This is a request for an NIDA Scientist Development Award (K21) entitled """"""""FMRI Studies of Brain Reward and Emotion"""""""", and is submitted in response to a NIDA notice of """"""""special research scientist development awards for fiscal year 1995."""""""" The Candidate's primary interest is in the study of brain mechanisms mediating human motivation and emotion, particularly in relation to the development of substance abuse and dependence with cocaine or opiates. By focusing on the neurobiology of drug-induced reward, and on the subsequent emotional memory which might encourage repeated drug use, the proposed research should have important implications for clinical treatment of drug abuse. Substance abuse research consolidates the Candidate's interests and training in psychiatry, clinical pharmacology, and functional magnetic resonance imaging (fMRI) on clinically relevant questions. Through this proposal, the Candidate seeks to gain training in (1) the human neurobiology of cocaine and opiate abuse, (2) the neuroscience of brain reward and emotion, (3) the implementation of experimental psychology and cognitive neuroscience paradigms, and (4) the advanced use of fMRI to probe fundamental questions regarding drug euphoria/dysphoria and memory of that euphoria/dysphoria. To further the Candidate's understanding of fMRI, he is also requesting training in permutation based statistical methods of data analysis. The research project designed to complement this training program involves the use of drug infusions and psychological paradigms with fMRI to study how a circuit comprising the ventral tegmental area (VTA), nucleus accumbens (NA) and amygdala function during human drug induced euphoria, and memory of that euphoria. The circuitry between the VTA, NA and amygdala represent the crossroads of the systems for brain reward and emotional memory as studied in animal models. This project seeks to study in humans the interaction between these systems which may drive repeated substance use. Specifically: (A) The effects of cocaine and morphine on VTA, NA and amygdala function will be compared and correlated with drug kinetics, cardiovascular effects and euphoria in dependent and nondependent abusers of each substance. (B) Normal controls along with dependent and nondependent abusers of each drug will be studied with fMRI and psychological paradigms specific to reward and emotional memory function. These experiments will seek to answer how the state of drug dependency alters normal VTA, NA and amygdala function. (C) Lastly, operant conditioning paradigms using cocaine and morphine as the rewards with substance abusers will address whether the circuitry of emotional memory works differently during drug induction of emotion than during emotions aroused by cognitive paradigms. This research will be integrated with the training to foster the Candidate's development as a productive independent investigator committed to the study of brain mechanisms underlying human motivation and emotion and their contribution to addiction.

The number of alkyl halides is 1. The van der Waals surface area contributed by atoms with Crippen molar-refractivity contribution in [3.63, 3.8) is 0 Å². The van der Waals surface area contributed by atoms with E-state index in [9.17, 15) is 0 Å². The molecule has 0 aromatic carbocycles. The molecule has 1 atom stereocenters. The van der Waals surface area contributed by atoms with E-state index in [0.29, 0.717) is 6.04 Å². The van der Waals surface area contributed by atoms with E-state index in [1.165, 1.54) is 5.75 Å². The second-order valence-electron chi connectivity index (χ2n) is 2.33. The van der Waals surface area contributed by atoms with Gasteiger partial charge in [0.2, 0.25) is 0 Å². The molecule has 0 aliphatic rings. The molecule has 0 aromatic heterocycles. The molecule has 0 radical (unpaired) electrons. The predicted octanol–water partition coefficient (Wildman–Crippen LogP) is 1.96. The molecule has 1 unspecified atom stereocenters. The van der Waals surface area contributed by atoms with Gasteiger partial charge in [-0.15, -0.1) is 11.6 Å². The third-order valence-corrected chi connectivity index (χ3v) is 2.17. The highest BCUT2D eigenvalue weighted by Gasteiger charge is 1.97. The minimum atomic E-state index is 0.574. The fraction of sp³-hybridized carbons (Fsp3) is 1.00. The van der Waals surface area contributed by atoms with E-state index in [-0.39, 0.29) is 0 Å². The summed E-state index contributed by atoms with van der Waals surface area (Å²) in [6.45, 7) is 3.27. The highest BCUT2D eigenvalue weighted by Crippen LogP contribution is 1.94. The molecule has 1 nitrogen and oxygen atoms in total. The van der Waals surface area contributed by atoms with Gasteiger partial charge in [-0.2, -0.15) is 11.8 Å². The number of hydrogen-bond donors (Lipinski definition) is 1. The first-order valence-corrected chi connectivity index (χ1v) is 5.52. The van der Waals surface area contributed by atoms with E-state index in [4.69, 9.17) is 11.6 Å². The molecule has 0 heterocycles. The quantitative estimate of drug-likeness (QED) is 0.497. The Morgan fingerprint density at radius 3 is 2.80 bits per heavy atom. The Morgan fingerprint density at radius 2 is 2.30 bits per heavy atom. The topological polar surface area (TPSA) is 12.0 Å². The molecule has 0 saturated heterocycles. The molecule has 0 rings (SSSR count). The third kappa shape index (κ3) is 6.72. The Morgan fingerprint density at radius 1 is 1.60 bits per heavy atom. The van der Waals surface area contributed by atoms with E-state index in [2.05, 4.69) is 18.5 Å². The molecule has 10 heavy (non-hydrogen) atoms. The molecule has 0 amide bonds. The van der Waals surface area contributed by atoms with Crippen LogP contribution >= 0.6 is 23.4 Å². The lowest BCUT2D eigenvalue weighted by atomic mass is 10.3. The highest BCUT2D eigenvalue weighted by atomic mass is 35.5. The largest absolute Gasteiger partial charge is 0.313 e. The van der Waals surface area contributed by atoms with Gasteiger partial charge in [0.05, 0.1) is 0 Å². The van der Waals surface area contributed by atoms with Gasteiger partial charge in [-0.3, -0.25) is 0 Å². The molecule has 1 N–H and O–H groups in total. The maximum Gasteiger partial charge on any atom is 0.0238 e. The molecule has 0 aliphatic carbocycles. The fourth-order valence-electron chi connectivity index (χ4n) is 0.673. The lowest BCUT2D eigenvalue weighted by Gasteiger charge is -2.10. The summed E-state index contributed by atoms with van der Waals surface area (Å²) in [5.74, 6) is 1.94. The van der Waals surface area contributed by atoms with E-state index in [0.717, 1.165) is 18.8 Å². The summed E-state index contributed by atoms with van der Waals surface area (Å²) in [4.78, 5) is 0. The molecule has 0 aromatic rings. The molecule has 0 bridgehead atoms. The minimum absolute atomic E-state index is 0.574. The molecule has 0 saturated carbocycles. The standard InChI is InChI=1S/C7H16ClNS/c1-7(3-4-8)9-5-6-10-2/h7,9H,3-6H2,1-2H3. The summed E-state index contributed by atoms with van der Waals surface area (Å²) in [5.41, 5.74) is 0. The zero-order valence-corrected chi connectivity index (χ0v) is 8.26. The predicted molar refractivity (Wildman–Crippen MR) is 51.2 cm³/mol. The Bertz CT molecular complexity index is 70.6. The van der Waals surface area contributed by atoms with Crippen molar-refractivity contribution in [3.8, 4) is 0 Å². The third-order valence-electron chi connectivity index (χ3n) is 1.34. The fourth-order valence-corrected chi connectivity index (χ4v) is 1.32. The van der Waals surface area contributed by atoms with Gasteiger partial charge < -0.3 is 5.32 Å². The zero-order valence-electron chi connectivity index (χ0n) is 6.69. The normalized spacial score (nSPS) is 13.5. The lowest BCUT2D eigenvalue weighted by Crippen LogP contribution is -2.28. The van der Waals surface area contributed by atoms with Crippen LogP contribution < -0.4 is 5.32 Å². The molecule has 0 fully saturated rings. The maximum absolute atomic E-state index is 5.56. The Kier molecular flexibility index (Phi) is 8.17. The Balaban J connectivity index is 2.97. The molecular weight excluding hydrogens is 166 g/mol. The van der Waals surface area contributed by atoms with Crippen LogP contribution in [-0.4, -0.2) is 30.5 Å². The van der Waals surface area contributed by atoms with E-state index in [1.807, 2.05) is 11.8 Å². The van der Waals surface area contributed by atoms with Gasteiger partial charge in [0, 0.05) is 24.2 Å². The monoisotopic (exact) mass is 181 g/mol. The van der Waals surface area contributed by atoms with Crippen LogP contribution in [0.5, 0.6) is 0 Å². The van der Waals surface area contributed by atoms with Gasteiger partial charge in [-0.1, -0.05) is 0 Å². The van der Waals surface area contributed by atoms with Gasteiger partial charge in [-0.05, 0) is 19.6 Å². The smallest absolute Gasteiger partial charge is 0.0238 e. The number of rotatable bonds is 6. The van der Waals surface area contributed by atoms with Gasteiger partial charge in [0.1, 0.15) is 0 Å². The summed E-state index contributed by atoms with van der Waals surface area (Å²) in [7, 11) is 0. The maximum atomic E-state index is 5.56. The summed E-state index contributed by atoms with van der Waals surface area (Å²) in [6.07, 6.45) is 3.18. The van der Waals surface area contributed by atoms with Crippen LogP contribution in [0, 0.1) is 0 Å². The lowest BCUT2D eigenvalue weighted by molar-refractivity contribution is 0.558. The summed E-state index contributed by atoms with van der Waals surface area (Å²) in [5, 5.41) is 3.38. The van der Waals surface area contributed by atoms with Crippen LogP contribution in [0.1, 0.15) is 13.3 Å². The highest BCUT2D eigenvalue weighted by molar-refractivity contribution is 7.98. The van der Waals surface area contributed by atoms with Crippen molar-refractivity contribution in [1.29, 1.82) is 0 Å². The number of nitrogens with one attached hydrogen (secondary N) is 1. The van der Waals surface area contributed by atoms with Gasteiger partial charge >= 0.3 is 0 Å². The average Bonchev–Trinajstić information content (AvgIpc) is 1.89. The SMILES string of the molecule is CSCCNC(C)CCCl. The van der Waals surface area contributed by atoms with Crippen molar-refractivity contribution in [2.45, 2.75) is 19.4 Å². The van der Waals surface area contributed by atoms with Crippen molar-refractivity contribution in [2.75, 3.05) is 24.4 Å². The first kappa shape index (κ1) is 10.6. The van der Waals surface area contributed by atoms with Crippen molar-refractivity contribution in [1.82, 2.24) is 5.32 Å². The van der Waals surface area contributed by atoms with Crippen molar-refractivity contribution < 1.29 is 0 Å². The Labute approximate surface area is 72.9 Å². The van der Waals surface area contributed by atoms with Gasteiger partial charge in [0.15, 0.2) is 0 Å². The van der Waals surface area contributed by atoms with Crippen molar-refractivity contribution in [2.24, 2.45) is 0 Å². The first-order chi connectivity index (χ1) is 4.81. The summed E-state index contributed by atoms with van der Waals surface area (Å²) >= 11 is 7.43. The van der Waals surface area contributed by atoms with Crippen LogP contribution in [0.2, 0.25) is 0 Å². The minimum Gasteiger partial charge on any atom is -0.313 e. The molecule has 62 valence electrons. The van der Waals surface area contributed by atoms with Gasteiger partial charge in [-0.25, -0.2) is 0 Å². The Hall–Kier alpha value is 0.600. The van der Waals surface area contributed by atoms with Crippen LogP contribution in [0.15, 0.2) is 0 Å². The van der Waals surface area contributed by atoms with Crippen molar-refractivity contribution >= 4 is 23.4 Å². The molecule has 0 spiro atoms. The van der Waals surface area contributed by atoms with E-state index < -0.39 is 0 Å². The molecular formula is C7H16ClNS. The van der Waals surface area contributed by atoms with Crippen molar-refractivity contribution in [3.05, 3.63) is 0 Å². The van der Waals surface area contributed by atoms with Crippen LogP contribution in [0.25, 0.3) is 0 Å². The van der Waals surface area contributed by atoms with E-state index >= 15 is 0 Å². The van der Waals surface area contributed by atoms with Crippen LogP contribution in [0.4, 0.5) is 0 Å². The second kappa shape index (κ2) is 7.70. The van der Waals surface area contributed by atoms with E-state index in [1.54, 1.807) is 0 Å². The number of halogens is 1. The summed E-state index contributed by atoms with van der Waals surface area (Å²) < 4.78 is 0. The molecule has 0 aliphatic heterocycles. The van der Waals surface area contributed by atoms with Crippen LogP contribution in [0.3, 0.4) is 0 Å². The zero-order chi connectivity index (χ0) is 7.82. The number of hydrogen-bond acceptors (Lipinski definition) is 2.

National Institute of Health (NIH)
National Institute on Drug Abuse (NIDA)
Scientist Development Award (K21)
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Special Emphasis Panel (SRCD (12))
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Massachusetts General Hospital
United States
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